Dr. Evans comments that the archaeological discoveries show over again and over again that the Biblical record is not fiction. It chronicles real people in real places.
According to Wikipedia, Eiliat Mazur has found artifacts inscribed with the names of a number of people identified in the biblical records. Some lesser persons include Jehucal, son of Shelemiah, son of Shevi, an official mentioned at least twice in the Book of Jeremiah and Gedaliah ben Pashhur, mentioned together with Jehucal in Jeremiah 38:1. These are in addition to the clay bullas inscribed to King Hezekiah and the Prophet Isaiah.
Many, many people identified in the biblical records have been verified through archaeology in recent years, and the discoveries increase every year. Biblical Archaeology Review published a summary in 2014 noting at least 50 people mentioned in the Bible that have been corroborated through archaeology. (See 50 People In The Bible Confirmed By Archaeology, Biblical Archaeology Society, February 20, 2014).
Until the early 1990’s skeptics doubted that King David was a real historical person. In 1993, an inscription was found referring to David and his dynasty the “House of David”. Dating to about 100 years after he was reported to have lived. This wasn’t an Hebrew inscription, but the inscription of a foreign monarch boasting of a victory over King David and the Israelites.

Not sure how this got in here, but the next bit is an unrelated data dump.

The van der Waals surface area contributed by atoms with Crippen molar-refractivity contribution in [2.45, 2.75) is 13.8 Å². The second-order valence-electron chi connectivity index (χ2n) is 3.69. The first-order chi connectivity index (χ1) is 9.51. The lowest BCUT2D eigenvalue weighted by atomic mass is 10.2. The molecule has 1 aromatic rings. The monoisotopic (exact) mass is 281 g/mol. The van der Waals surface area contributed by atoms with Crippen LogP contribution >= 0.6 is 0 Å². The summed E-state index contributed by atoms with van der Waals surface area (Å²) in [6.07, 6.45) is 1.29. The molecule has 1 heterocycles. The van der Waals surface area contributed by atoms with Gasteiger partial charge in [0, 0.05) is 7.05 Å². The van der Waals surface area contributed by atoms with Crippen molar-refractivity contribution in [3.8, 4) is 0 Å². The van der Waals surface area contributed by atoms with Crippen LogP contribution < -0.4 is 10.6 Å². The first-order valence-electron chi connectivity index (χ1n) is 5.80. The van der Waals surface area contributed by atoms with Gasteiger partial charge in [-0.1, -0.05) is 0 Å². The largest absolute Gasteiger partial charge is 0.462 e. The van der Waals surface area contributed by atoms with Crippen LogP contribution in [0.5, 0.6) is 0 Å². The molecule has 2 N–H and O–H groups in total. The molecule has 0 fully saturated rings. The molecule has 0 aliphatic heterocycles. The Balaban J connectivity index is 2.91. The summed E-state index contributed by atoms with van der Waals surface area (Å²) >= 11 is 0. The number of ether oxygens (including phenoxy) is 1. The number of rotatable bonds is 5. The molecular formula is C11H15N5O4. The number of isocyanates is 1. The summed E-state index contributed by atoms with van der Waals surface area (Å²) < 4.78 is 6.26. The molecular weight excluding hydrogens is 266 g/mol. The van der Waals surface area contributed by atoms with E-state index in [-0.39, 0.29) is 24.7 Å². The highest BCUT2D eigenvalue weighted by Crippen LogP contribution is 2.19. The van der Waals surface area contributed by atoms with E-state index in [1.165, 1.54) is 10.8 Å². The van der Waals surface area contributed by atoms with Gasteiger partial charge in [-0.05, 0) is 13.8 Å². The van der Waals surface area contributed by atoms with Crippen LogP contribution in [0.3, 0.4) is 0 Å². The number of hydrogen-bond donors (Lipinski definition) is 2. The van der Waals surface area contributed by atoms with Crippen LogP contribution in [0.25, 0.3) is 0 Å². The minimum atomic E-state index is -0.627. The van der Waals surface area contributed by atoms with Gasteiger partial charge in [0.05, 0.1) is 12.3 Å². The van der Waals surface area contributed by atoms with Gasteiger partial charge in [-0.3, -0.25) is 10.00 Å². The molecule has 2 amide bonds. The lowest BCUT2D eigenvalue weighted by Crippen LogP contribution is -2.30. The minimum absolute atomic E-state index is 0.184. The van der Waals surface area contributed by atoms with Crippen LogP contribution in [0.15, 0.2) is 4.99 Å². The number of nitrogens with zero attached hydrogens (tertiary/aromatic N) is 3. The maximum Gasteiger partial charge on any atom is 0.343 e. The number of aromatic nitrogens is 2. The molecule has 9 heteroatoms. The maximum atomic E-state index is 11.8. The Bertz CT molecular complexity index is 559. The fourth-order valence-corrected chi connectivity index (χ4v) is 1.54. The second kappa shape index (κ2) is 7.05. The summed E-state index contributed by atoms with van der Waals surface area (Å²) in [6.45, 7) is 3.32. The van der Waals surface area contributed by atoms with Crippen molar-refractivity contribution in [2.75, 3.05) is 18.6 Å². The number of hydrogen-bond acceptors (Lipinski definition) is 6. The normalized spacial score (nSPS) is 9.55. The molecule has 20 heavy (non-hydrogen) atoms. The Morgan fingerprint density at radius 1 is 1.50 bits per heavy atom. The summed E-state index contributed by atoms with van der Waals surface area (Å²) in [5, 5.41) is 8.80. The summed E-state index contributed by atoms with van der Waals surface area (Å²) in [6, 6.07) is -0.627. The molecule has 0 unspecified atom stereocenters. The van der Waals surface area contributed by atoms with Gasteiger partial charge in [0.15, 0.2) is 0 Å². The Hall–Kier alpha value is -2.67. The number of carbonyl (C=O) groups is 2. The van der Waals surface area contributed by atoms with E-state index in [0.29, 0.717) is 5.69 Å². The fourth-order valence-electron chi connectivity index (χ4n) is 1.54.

The persons in the Bible corroborated by archaeological finds include a number of Hebrew Kings (Hezekiah, Ahaz, Ahab, Manasseh, Omri, Jehu and others) and foreign monarchs like Sennacherib (Assyria), Shoshenq (or Shisak)(Egypt) and other Egyptian Pharaohs. The number of persons identified in the biblical records affirmed by archaeological finds was increased to 53 as reported in 2017 (See 53 People in the Bible Confirmed Archaeologically, Biblical Archaeology Society, April 12, 2017)
While many people remain skeptical of the Bible, modern archaeological discoveries made every year add more weight to scale, piece by piece, in favor of the historicity of the biblical record. Section by Section, like a point by number project, archaeology has been filling in the picture of the Bible as history, and not myth.
Dr. Evans estimates that only five percent (5%) of the biblical land has been excavated up to the present time. That would be one location out of every twenty places referenced in the biblical record. Of the locations that have been excavated, those locations are only partially excavated – anywhere from five percent (5%) to twenty percent (20%) of the actual area at a given site. In the relatively small area that has been excavated, Evans says, archaeologists have found proof of 55 names of people mentioned through the date of the interview.